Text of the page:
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If you’re reading this and think you might recognize yourself, you probably know who you are. If you’re reading this and wonder why I’m writing this about you because this should be common sense, you probably know who you are. If you’re reading this and know I’m writing about you… I’m probably not.

 

I’m a person with a visible disability. You are somehow part of my life. You could be a colleague, a teacher, a friend, a stranger in line at a coffee shop… less commonly, you could be a family member or a romantic partner. Your life could’ve intersected mine in a hundred different ways. Before meeting me, you’ve usually had little to no experience with the day to day realities of living with a disability.

 

And yet… you get it.

 

You get it in ways I can never put into words until I fumble and falter and try and thank you for just understanding so I don’t have to explain at all. When I stammer out the words of joy and gratitude I feel from deep in my soul, more often than not, you remain still for a moment, eyebrows raised, and ask me with all seriousness what the big deal is. Because more people should understand. You think that more people should stop asking intrusive questions. You believe that nobody should grab my body when “trying to help”. You think I belong at the table just like everyone else, and you’ll quietly move heaven and earth to level the playing field so I’m part of your group and not just a token participant. You understand why some ideas are so harmful. You may not know what my life feels like, but you leave me plenty of open space so that I can fill in the gaps – not because I owe you an explanation, but because you know that so few people leave their agendas at the door.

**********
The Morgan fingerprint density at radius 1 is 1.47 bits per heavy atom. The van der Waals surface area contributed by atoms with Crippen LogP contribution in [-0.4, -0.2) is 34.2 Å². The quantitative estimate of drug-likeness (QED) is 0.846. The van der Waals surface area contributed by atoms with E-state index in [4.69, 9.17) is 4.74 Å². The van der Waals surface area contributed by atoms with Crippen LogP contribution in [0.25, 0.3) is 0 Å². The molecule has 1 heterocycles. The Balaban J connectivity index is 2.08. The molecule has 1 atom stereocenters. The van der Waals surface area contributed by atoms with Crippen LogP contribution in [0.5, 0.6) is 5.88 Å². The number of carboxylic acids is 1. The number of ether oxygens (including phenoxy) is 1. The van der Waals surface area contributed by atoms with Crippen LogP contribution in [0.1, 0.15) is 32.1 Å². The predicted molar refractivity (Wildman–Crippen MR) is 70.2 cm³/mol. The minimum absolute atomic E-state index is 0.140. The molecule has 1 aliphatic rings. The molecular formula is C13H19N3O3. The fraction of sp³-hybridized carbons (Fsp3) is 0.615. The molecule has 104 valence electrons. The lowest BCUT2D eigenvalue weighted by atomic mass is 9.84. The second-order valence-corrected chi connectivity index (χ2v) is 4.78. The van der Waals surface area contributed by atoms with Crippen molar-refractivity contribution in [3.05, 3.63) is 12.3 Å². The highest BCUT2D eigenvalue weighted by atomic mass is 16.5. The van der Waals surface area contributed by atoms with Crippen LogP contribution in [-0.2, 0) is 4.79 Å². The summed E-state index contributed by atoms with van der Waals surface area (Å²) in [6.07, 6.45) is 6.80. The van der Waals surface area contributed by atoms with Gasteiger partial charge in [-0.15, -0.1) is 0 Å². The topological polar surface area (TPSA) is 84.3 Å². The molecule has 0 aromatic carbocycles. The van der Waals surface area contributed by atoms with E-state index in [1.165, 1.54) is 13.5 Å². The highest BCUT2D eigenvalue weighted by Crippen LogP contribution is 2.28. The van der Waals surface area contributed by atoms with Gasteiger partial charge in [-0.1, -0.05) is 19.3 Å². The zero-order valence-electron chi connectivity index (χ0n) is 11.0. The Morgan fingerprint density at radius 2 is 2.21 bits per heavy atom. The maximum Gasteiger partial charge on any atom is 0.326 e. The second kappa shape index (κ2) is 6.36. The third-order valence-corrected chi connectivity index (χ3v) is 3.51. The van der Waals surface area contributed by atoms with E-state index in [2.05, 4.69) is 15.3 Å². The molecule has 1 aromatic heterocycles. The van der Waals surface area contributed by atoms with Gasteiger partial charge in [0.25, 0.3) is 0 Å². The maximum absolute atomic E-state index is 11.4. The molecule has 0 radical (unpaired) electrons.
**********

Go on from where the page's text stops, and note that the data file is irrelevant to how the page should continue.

You may be a new friend, or a colleague who got to know me on that project one time. You may be a stranger who offered assistance when I was standing in line at a coffee shop and just knew how to help and let me be when it was no longer required. You may be a random group of people who regularly play board games. You may be a part of a group of musicians. You may be a member of a sports team or other club. You could literally be anybody. Often times, you intrinsically understand me – and my life with disability – better than many of my family members, partners, or friends. As much as we love them, there’s always been a growing experience, an adjustment period, a drawing of boundaries. With you… that’s never once been there. You’ve always just… known. You’ve never called attention to my disability, but you’ve never neglected its presence either. You’ve never asked questions unless they directly flowed out of a conversation we’ve been having. You’ve understood – with no input from me – why little things that many people say shouldn’t “get to me”… get to me. You’re furious on my behalf at intrusions into my privacy, and yet you’ve given me space to fight the battles myself. You’ve presumed me competent when I’ve spent so much time trying to convince people that I’m not just a child in an adult body. For all of this, you have my undying gratitude.

 

You get it.

 

All of it.

 

And you’re right, more people should. But maybe, just maybe, if more people did… I wouldn’t be so aware of the rare and precious mystical belonging places. It’s more than the absence of negatives; you’ve given me something that so few people have… the gift of true acceptance. Thank you, from the bottom of my heart.

 

Go ahead, raise those eyebrows. If you think I might be talking about you – if you remember some stammered, incoherent conversation about thankfulness and gratitude toward you – I probably am. If you don’t remember this conversation… that’s OK. I’m probably not writing about you directly right now. But I could be… or someone else could be down the line. Read this post again. And again. And again. And let it sink in. It’s not hard to “get” disability; it’s a leaving behind of preconceptions, a listening to what’s being said, an opening to a change in script. I’m eternally thankful for people who intuitively “get it”, and also for those who want to get it, own their missteps, and don’t lay all the emotional labour on me. It’s never too late to move forward, to be that person that doesn’t understand how something so simple can be so profound.

 

And yet, it is profound.

 

You get it.

 

And these fumbling, faltering words are the only ones I can come up with to adequately express myself. But maybe, just maybe, they are enough.

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